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Your kids are gonna love it: Designers create custom Back to the Future guitar for charity

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Jun 19, 2020, 1:33 PM EDT (Updated)

You know that new sound you're looking for? Well, listen to this! Doner Designs, a Chicago-based nonprofit that creates custom guitars for philanthropic purposes, made a Back to the Future-themed bass that is totally outta time.

First brought to our attention by Nerdist, the instrument, which sold earlier this month for an undisclosed sum, is a shrunken-down version of Doc Brown's time-traveling DeLorean — complete with destination time display and flashing flux capacitor. *Insert "Great scott!" or "This is heavy" here*

Credit: Doner Designs

According to Steve Doner (who founded the shop with his electrical engineer son, Richard), the genesis of the guitar can be traced back to 2015, when he helped a friend with some bass repair.

"As he was leaving, he mentioned that he was going to a Back to the Future party on October 21, 2015, which is 'Back to the Future Day,'" Steve recounts to SYFY WIRE. "It's the day Marty McFly and Doc Brown travel to the future in Back to the Future Part II. That conversation sparked the idea to do a Back to the Future-inspired time machine [guitar] as our next charity project. We were done with military themes and were looking forward to something really different. The time machine concept really seemed to have a lot of potential."

Coming up with the idea was easy. Actually building the thing was another animal entirely, a task more daunting than a future ruled by Biff Tannen. Deciding to follow through on their undertaking, the Doners had to answer two big questions: 1) How do we make this look different enough to avoid copyright issues? and 2) How do we shrink an entire car full of sci-fi doodads into a compact guitar shape?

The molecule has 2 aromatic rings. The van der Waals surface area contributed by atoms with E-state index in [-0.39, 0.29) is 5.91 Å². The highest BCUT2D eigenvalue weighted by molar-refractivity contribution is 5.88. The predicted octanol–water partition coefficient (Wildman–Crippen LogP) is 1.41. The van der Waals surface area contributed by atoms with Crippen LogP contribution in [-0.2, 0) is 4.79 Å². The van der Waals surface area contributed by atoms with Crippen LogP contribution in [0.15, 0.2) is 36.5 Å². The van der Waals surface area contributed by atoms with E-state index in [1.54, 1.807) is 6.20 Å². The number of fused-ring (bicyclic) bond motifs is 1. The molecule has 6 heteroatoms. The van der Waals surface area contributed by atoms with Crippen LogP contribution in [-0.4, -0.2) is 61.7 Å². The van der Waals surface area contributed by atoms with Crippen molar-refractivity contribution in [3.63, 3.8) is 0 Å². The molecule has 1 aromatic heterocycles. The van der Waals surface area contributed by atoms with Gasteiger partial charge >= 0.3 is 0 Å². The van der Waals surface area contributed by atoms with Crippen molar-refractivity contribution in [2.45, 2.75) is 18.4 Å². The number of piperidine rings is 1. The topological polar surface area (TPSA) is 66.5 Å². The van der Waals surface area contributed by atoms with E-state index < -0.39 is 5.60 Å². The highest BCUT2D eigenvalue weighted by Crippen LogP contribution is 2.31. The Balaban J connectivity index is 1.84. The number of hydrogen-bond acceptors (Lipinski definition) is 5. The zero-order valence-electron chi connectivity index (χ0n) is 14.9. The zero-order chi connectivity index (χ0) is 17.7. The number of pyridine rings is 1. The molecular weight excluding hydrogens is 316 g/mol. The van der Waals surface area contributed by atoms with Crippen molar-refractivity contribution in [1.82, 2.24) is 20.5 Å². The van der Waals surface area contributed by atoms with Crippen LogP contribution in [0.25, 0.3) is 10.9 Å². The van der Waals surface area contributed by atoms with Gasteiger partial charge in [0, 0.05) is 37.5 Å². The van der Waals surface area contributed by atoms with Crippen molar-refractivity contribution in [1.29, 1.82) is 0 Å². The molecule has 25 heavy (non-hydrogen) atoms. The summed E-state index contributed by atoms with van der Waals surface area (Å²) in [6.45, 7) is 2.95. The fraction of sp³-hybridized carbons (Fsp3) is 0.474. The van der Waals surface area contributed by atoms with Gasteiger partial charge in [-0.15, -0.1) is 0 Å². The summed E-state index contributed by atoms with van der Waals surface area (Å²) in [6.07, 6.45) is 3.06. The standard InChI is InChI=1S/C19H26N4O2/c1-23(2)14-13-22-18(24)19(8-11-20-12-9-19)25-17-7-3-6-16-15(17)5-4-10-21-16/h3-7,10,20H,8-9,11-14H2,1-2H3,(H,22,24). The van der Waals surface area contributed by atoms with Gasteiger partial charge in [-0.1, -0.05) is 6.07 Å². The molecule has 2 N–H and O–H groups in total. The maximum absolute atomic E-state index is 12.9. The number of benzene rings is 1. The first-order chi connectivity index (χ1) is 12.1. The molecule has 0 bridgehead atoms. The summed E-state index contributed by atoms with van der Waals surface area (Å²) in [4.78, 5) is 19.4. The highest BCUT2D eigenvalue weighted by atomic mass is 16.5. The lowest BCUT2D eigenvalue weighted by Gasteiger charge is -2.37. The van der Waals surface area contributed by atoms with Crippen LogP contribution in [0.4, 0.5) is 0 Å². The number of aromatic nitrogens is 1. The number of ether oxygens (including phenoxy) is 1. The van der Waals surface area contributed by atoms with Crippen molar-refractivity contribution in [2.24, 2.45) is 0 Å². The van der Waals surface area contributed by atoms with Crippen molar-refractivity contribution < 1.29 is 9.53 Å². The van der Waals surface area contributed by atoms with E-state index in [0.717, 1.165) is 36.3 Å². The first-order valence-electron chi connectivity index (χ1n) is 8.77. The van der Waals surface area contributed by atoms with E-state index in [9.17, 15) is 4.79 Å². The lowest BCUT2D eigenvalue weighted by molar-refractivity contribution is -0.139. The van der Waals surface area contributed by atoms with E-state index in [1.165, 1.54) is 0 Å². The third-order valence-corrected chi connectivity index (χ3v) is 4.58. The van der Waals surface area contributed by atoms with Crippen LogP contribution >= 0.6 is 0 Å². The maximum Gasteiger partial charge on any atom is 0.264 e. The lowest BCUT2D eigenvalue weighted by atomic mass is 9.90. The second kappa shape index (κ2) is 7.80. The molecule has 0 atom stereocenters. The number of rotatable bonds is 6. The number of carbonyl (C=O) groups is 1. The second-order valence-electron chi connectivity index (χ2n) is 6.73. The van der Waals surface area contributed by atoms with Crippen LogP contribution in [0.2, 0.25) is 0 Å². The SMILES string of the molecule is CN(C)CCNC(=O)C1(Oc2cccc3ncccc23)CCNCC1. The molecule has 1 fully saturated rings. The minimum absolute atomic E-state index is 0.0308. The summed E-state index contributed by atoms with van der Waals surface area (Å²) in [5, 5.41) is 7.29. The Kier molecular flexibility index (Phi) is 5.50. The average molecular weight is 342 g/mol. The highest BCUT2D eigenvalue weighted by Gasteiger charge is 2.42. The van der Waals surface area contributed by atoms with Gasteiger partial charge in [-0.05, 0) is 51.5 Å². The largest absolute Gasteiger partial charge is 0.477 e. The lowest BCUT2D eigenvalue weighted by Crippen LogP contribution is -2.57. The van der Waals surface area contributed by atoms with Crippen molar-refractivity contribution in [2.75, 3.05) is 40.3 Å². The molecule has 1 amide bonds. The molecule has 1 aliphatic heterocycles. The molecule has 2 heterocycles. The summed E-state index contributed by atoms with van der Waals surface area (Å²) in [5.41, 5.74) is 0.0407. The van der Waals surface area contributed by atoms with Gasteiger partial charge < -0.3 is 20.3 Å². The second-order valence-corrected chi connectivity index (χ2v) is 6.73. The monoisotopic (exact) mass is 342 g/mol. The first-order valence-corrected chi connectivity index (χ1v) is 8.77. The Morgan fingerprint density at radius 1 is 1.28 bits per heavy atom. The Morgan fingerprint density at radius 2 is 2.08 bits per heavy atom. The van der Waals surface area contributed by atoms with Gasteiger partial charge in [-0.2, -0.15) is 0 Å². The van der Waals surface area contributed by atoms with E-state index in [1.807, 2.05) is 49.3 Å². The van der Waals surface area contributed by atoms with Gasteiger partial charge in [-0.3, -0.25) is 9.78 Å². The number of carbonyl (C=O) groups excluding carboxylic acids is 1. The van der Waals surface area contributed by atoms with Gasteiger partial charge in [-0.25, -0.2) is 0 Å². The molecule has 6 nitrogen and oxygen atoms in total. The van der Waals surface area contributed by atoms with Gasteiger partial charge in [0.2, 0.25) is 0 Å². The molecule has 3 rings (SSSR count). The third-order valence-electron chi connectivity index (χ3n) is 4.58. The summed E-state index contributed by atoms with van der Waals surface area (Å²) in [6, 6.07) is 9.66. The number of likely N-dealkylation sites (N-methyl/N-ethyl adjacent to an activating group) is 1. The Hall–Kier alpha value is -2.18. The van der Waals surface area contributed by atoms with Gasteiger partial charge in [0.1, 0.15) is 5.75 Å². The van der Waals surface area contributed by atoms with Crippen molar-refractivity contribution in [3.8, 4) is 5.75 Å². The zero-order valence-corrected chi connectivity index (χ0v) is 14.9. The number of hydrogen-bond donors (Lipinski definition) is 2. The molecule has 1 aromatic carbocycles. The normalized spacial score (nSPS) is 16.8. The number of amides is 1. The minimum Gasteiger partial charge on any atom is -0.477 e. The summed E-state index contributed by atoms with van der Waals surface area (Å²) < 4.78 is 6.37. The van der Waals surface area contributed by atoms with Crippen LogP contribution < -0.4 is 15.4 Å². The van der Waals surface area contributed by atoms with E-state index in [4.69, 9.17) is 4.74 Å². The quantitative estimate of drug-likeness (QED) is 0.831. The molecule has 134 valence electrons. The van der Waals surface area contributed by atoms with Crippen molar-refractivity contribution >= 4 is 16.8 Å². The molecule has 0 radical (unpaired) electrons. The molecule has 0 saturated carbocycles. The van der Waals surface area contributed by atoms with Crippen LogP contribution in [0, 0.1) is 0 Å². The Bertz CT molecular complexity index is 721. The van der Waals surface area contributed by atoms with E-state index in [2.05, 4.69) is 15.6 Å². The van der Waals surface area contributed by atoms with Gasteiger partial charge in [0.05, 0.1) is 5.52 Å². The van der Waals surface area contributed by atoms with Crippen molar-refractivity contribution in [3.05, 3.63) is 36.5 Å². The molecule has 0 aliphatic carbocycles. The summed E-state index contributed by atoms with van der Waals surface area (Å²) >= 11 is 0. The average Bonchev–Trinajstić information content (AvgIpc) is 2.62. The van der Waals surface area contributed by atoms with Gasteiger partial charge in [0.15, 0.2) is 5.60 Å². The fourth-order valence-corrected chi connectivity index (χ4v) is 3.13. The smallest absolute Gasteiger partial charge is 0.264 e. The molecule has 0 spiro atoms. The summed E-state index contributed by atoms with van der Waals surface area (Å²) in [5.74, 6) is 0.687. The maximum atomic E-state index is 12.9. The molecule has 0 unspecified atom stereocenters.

"We started by selecting one of the biggest bass bodies available and with only one pickup, so as to maximize the real estate available for all the electronic gadgetry," Steve says. "After that, Richard designed the circuit boards, which controlled the chasing lights in the 'flux capacitor' and the switching to control the destination year display. We then purchased the necessary electronic parts and started laying out parts on the body we had purchased to make various mockup ideas."

The "flux capacitor" (they use that term informally, so as to avoid tying it directly to the films) was "made of PVC tubing we got at Home Depot," Steve reveals. "Three pieces are joined in the center by a three-way pipe joint 'thingy' and the lights are LEDs that were inserted into the tubing. We cut holes in the tubing using a drill and a box cutter ... Fortunately, the shape and action of the 'fluxy thing' is different enough, while the inspiration is immediately evident to everyone."

To be extra cautious, they also rounded up the 1.21 gigawatt warning to 1.22.

Credit: Doner Designs

 

Credit: Doner Designs

At the time, Richard was still studying to be an electrical engineer at Valparaiso University. Despite his neophyte status, however, the bass never would've been possible without his knowledge of circuit boards, which (as mentioned above) he designed, built, and tested himself.

"If it weren't for that, we couldn't have done it at all," Steve admits. "Richard had to dig pretty deep into what he had learned in his early studies to come up with the circuit board designs and then build and test them. Later, he said that it could have been done more elegantly with his later learnings, but then it wouldn't have had so much of the mad scientist vibe, so it really worked out well."

All the exposed wiring definitely adds an extra layer of authenticity to the piece, perfectly channeling the hazardous-looking interior of Brown's iconic time machine on four wheels.